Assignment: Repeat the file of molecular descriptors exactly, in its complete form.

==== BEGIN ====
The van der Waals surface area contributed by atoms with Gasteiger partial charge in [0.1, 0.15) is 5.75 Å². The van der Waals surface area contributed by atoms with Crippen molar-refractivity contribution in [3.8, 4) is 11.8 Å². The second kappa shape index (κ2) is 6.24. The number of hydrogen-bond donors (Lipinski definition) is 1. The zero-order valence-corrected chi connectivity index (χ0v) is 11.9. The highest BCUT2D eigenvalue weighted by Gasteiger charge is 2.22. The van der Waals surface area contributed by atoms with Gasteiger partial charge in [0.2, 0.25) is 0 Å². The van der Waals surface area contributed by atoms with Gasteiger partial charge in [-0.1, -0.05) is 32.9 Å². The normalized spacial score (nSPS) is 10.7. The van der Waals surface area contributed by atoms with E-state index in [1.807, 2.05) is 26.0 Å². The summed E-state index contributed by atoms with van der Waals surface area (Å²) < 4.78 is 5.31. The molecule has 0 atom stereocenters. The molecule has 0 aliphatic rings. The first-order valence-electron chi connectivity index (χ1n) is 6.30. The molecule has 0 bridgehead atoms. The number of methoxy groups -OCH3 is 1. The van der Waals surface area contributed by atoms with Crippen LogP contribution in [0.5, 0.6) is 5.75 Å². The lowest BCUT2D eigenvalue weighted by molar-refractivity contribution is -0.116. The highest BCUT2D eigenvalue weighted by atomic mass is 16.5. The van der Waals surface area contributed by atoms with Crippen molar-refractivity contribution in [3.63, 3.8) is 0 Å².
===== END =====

The van der Waals surface area contributed by atoms with Gasteiger partial charge in [0.1, 0.15) is 5.75 Å². The van der Waals surface area contributed by atoms with Crippen molar-refractivity contribution in [3.8, 4) is 11.8 Å². The second kappa shape index (κ2) is 6.24. The number of hydrogen-bond donors (Lipinski definition) is 1. The zero-order valence-corrected chi connectivity index (χ0v) is 11.9. The highest BCUT2D eigenvalue weighted by Gasteiger charge is 2.22. The van der Waals surface area contributed by atoms with Gasteiger partial charge in [0.2, 0.25) is 0 Å². The van der Waals surface area contributed by atoms with Gasteiger partial charge in [-0.1, -0.05) is 32.9 Å². The normalized spacial score (nSPS) is 10.7. The van der Waals surface area contributed by atoms with E-state index in [1.807, 2.05) is 26.0 Å². The summed E-state index contributed by atoms with van der Waals surface area (Å²) < 4.78 is 5.31. The molecule has 0 atom stereocenters. The molecule has 0 aliphatic rings. The first-order valence-electron chi connectivity index (χ1n) is 6.30. The molecule has 0 bridgehead atoms. The number of methoxy groups -OCH3 is 1. The van der Waals surface area contributed by atoms with Crippen LogP contribution in [0.5, 0.6) is 5.75 Å². The lowest BCUT2D eigenvalue weighted by molar-refractivity contribution is -0.116. The highest BCUT2D eigenvalue weighted by atomic mass is 16.5. The van der Waals surface area contributed by atoms with Crippen molar-refractivity contribution in [3.63, 3.8) is 0 Å².